The cover grabbed me and wouldn’t let me go until I’d filled out the form requesting my review copy. What can I say? I’m a sucker for a great cover.
The synopsis–too funny for words. I had to give this book a shot. I mean, what could be better than a fiercely independent single mother, an adorable little boy, and a tender man aching for a shot at loving them both. Actually, it sounds a lot like one of my books, and yet it’s completely different, too.
I love how books are like that–same general idea but… nope. Nothing like it at the same time.
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Friendship, Family, & Romance: What More Could You Want from Summer Reads?
The worst part about agreeing to read and review someone’s book is when you open it up to the first page and discover that it’s written in the style you hate most. First-person. Present tense.
Look, I grumble a lot about first person, but where I really struggle is with present tense. So here I was with my beautiful book and an opening that I could tell might be good… but I didn’t want to read. Just being honest here.
And that’s the problem with reviewing books. You have to be honest. But no matter how kind you try to be, that honesty is going to hurt someone who put heart and soul into every one of those words.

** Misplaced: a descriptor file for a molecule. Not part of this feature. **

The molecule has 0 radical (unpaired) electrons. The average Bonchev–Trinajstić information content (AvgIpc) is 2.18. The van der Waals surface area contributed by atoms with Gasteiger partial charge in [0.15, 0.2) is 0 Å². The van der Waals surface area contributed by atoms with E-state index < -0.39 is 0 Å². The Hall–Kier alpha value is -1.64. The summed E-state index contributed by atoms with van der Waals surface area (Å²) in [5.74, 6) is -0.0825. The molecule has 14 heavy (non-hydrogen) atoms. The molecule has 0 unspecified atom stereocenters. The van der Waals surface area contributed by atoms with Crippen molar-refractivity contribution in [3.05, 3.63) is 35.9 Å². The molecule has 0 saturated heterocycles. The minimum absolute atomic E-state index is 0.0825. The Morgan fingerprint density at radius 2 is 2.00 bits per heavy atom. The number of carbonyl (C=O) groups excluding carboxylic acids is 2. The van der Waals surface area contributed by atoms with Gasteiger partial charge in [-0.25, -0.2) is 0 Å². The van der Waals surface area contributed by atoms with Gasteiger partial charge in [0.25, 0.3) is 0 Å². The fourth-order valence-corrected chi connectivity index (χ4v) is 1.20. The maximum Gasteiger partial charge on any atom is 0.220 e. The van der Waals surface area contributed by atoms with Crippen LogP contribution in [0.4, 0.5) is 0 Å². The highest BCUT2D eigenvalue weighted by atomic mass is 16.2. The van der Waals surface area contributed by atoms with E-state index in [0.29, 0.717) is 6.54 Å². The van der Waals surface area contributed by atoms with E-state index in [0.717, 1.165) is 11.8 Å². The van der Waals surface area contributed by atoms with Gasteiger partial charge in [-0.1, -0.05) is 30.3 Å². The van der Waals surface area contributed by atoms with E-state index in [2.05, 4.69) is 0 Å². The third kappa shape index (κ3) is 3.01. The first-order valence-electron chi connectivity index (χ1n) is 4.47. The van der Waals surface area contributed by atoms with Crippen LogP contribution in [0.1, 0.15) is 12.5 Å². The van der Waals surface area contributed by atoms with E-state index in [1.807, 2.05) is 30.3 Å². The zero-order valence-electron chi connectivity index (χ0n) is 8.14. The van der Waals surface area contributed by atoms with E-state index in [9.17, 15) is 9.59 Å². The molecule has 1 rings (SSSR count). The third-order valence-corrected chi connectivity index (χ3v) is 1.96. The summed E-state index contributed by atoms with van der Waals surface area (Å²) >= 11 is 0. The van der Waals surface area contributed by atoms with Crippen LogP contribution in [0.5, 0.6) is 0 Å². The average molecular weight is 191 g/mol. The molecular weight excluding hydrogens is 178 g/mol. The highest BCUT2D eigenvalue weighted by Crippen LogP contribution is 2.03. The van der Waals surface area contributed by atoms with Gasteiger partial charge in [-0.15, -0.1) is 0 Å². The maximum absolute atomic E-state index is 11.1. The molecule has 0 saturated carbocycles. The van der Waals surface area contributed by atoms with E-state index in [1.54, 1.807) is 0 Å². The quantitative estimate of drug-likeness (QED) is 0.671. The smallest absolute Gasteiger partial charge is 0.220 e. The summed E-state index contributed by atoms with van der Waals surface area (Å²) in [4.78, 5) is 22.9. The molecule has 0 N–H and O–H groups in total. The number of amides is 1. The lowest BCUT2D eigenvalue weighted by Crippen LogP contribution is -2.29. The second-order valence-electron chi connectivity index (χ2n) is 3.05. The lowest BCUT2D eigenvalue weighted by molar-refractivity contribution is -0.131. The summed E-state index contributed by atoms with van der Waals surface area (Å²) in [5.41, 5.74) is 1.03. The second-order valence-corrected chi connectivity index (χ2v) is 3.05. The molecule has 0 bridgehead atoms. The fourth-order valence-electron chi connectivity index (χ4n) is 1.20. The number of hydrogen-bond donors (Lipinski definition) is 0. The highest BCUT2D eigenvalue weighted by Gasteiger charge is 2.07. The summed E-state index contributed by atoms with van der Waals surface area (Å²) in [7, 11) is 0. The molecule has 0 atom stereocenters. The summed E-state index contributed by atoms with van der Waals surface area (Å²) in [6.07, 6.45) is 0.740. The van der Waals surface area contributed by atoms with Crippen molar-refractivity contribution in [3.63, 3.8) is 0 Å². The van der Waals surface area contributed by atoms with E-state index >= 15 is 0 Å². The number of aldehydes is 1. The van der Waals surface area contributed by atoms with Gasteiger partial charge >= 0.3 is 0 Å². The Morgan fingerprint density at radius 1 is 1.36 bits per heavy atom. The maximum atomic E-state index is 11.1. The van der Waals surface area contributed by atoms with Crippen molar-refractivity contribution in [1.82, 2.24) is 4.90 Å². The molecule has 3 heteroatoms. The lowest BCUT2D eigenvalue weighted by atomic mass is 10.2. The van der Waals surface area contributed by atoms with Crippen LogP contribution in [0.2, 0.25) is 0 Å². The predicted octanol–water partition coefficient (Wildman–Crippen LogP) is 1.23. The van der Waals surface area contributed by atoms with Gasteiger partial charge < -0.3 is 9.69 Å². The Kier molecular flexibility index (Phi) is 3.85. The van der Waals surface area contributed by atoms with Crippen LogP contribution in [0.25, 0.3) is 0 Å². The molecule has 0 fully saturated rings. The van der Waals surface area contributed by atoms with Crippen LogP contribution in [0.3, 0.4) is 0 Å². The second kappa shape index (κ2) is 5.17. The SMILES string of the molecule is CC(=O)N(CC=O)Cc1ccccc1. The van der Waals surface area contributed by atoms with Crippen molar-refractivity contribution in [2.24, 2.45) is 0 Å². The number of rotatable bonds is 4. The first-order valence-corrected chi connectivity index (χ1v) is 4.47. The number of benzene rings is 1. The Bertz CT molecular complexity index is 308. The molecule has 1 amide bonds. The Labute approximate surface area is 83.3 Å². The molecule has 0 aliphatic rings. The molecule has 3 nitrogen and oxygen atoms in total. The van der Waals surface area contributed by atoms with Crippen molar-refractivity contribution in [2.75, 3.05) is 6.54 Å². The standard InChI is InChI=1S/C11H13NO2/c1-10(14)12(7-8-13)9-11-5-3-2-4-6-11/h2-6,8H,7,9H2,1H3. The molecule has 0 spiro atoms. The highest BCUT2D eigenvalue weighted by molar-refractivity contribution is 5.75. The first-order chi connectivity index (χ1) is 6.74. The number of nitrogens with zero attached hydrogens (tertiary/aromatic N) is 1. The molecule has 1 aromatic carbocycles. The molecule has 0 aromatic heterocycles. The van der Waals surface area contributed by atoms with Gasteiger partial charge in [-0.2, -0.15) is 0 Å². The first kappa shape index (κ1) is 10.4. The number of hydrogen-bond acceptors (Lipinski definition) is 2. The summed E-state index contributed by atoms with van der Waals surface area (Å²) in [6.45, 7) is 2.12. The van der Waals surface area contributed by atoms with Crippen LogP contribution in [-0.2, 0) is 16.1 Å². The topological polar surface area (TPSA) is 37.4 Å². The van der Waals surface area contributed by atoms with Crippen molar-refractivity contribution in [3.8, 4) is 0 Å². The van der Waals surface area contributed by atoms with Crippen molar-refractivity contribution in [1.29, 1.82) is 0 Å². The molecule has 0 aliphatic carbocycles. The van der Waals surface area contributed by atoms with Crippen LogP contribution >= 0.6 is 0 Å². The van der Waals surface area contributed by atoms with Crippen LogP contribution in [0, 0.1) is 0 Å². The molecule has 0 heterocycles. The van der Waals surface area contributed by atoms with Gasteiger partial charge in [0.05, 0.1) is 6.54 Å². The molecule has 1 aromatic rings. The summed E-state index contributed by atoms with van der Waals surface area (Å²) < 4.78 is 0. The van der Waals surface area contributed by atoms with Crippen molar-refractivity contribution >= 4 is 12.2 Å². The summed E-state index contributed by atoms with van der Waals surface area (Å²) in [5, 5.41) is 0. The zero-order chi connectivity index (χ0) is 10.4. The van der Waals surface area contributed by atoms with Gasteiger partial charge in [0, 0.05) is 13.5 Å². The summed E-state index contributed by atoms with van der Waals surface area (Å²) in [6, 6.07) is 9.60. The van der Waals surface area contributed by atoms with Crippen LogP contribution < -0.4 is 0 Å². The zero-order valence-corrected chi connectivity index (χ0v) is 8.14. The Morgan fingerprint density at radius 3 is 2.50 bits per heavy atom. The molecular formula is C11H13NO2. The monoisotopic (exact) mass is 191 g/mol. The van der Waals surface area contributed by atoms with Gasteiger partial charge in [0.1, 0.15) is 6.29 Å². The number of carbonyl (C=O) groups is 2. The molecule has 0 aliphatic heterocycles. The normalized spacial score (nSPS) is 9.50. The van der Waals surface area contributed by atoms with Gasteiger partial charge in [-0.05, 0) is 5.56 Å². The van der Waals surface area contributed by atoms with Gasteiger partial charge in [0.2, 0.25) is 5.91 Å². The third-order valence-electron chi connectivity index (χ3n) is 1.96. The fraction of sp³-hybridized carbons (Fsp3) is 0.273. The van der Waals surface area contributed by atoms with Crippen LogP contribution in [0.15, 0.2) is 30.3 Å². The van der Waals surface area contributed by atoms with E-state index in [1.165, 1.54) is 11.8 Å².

So now I’m left with a conundrum. I must be honest, and I must honor my commitment to read (done) and review (ouch!) a book I received free from the author because I requested it.
I felt certain in those first few pages that most of the problem would that present tense business. Let’s face it. If the trouble is your personal preference, then you can be honest without it being the author’s fault.
If that were all it was.
Yep, I’m getting the not-so-good out of the way so I can tell you what the author got right in Summertime Lilies. Because she did–LOTS of right. She wrote lots of things I really loved, actually.
So here’s what I didn’t. Conflict–there wasn’t much, really. Tension… not much of that either. Writers often talk about “Mary Sue” characters–those perfect people who have token flaws and really are too good to be true. Too good to be interesting. Well, in Summertime Lilies, I’d say the Mary Sue was the conflict/tension.